Nude Nirvana ‘Nevermind’ Baby, 31, Loses Sex Exploitation Lawsuit

Spencer Alden became the world’s most iconic baby floating on the “Nevermind” cover, but infant-fame turned out to be a real downer
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A perennial rite of ‘90s rock revivalism has arrived in time for Fall: the now-adult baby from the cover of Nirvana’s Nevermind album is once again back in the news, this time for losing a lawsuit against the group for their non-consensual use of his image, the New York Times reports.

In his filing, the plaintiff, LA-based artist Spencer Alden, accused Nirvana of child sexual exploitation for using a nude photo of him at four months old, underwater in a pool, appearing to swim toward a dollar-baited fishing line. The satiric image went iconic as the cover of Nirvana’s 1991 major-label debut, which launched them into a global fame their troubled singer-songwriter, Kurt Cobain, found increasingly difficult to navigate, taking his own life three years later.

Years after this, Elden, now 31, discovered that it was his photo that designer Robert Fisher had picked from dozens of other babies Kirk Weddle had photographed for a series called “Submerged Humans,” at the time paying Elden’s parents $200 for their participation. For decades, Elden celebrated his neonatal role in history, recreating the cover, clothed, to commemorate the album’s 10th, 17th, 20th and 25th anniversaries.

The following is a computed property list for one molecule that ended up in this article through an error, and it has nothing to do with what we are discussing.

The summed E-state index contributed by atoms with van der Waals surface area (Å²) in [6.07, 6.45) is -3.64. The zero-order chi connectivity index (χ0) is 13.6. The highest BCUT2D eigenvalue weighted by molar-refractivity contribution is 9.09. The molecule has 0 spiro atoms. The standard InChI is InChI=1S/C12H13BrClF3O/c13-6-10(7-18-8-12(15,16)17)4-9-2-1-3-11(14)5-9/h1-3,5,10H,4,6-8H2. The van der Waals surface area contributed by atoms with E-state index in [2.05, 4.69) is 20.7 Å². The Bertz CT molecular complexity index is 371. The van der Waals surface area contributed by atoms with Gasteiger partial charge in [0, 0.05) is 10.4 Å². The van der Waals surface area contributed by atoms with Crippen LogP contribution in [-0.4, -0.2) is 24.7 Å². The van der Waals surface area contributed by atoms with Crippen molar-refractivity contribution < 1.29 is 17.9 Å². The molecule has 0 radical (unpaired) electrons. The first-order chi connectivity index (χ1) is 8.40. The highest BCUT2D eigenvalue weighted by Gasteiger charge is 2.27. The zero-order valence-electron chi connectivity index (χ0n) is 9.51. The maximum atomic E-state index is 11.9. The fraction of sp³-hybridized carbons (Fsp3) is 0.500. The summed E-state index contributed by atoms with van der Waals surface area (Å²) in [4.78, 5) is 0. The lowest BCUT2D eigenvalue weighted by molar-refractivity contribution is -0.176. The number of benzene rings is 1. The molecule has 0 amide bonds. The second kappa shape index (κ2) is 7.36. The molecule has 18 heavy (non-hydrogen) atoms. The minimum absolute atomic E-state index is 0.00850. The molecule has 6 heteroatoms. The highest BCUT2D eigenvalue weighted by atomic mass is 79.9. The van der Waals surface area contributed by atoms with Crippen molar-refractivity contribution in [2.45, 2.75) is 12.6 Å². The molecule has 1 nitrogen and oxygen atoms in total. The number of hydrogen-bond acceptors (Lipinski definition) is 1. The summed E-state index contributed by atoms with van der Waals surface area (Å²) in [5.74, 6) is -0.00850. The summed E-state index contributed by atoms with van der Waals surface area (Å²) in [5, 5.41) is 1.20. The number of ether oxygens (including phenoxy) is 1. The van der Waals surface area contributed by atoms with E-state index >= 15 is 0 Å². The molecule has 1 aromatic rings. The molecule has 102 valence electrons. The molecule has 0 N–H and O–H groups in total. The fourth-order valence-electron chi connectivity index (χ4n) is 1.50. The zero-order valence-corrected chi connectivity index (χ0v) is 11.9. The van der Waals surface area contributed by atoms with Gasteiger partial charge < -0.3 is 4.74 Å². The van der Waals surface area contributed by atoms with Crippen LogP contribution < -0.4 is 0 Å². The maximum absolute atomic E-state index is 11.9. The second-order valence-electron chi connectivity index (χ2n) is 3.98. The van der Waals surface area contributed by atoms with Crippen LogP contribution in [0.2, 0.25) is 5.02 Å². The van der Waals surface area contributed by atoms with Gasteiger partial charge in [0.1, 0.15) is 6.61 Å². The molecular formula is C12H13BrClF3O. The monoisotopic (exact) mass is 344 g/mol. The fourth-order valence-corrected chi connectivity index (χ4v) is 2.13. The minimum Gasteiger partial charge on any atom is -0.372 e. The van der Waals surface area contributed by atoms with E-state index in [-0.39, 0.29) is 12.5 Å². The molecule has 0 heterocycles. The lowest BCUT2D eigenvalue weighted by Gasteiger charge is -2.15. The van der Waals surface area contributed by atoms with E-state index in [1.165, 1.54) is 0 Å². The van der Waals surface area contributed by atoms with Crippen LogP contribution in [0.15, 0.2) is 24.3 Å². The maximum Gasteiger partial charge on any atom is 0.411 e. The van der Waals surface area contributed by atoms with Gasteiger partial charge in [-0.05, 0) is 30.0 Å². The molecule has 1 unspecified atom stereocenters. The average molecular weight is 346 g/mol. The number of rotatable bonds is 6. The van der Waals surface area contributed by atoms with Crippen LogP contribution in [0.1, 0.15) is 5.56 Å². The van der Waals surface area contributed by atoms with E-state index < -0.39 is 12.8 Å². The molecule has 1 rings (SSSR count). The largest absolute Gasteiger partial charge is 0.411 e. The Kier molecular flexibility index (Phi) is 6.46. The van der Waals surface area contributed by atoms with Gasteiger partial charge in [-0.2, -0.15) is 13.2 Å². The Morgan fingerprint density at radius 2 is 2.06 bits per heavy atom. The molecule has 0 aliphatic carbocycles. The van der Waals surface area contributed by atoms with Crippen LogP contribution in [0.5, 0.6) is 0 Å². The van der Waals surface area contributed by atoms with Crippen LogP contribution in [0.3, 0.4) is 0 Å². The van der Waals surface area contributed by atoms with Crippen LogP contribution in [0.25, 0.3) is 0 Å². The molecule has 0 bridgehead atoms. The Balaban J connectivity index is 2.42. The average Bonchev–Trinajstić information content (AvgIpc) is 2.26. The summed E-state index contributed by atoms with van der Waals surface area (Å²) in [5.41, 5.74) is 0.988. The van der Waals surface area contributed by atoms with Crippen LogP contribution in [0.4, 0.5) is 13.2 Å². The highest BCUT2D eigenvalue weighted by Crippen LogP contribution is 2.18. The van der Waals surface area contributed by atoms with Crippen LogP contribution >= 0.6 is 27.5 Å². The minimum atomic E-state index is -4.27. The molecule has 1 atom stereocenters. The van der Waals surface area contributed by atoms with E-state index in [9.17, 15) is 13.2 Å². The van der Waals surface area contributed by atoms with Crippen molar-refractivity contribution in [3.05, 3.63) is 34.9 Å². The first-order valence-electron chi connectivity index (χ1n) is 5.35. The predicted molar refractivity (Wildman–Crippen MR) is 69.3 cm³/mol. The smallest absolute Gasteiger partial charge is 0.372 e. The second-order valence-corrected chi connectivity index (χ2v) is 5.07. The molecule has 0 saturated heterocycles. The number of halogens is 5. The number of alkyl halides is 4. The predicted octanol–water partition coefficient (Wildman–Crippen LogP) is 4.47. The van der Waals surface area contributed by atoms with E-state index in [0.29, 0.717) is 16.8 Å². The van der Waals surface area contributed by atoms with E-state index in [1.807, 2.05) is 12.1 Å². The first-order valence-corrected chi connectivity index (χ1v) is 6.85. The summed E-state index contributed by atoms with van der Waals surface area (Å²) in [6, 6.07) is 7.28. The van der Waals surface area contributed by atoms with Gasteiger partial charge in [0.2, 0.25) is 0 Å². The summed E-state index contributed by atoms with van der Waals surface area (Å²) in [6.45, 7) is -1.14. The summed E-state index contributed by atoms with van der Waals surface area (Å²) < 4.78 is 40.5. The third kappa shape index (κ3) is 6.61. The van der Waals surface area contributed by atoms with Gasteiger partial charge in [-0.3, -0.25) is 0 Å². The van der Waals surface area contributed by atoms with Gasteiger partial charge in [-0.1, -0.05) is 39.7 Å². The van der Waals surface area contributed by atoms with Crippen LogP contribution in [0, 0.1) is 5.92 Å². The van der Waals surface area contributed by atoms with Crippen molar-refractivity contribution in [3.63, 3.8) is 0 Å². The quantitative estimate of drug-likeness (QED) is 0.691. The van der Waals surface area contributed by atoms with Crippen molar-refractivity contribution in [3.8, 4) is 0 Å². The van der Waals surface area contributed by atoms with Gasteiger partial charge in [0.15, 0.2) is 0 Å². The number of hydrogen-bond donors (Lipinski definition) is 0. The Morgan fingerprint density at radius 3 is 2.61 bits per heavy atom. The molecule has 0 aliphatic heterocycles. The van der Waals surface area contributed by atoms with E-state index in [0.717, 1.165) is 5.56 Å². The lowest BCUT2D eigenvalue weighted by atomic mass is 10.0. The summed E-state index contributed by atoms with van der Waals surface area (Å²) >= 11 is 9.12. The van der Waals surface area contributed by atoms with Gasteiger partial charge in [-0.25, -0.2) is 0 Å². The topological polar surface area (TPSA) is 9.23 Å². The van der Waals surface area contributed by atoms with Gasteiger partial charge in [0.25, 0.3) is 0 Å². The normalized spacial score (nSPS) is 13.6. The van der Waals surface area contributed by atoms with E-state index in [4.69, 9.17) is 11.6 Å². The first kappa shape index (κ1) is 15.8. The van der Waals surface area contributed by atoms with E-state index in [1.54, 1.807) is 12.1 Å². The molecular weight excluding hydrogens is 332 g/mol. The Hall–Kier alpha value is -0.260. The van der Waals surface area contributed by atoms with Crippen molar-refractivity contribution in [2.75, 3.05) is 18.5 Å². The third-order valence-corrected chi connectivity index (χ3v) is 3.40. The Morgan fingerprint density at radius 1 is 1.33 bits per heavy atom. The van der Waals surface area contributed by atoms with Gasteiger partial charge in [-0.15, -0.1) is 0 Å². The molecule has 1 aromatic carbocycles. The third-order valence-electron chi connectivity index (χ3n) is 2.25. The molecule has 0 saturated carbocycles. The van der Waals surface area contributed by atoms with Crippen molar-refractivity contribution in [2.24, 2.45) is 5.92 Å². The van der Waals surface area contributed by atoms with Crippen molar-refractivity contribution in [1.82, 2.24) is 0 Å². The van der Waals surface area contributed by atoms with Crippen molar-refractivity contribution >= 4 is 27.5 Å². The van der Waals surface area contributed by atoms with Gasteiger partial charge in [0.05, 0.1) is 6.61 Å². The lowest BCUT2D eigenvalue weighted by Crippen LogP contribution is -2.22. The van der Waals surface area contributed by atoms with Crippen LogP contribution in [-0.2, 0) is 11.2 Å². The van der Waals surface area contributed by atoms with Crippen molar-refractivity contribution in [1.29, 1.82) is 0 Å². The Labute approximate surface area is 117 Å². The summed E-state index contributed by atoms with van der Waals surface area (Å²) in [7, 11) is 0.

“It’s cool but weird to be part of something so important that I don’t even remember,” Elden told  the New York Post in 2016, for whom he posed holding the then-25-year–old album cover. But that same year, he told GQ Australia that his feelings toward the group cooled when their managers rebuffed his efforts to involve the group in his art show. “What if I wasn’t OK with my freaking penis being shown to everybody?” he said, in what seemed at the time to be rhetorical question.

Last summer, Elden filed a federal lawsuit in California against the estate of Cobain, his former bandmates, and his widow, Courtney Love, among others, claiming that they and major label Geffen “knowingly produced, possessed, and advertised commercial child pornography” in using his image on the album that sold 30 million copies.

Charging “permanent harm” from the image’s use, including a “lifelong loss of income-earning capacity,” Elden’s suit sought $150,000 from each of the 15 people and companies named in his complaint. Referring to these emotional damages, Elden’s lawyer, Maggie Mabie, said her client “hasn’t met anyone who hasn’t seen his genitalia.”

In January, Judge Fernando M. Olguin dismissed Elden’s case over his lawyers’ failure to respond to the defendants’ motion to dismiss in a timely manner. He allowed Elden to file a second amended complaint, but last week, ruled against the plaintiff. His eight-page ruling found that since Mr. Elden had learned about the album cover more than 10 years ago, his claims were untimely. A statement from the defendants’ lawyer said that they were “pleased this meritless case has been brought to a swift conclusion.”

In his 2016 GQ interview, Elden shared the downsides of a strange abstracted fame that has no financial compensation. “You’ll hook up with a hot chick, and then they figure out you’re not making any money from it and they’ll dump you,” he complained. He also spoke to the shadow this iconic image has cast over his own creative life.

“I don’t know if I’m ever going to be able to do a piece of work better than that in my entire life. But I’m just trying to get it out of my head—this image of a baby chasing a dollar—and not worry about making millions of dollars. It’s a complicated thing.”


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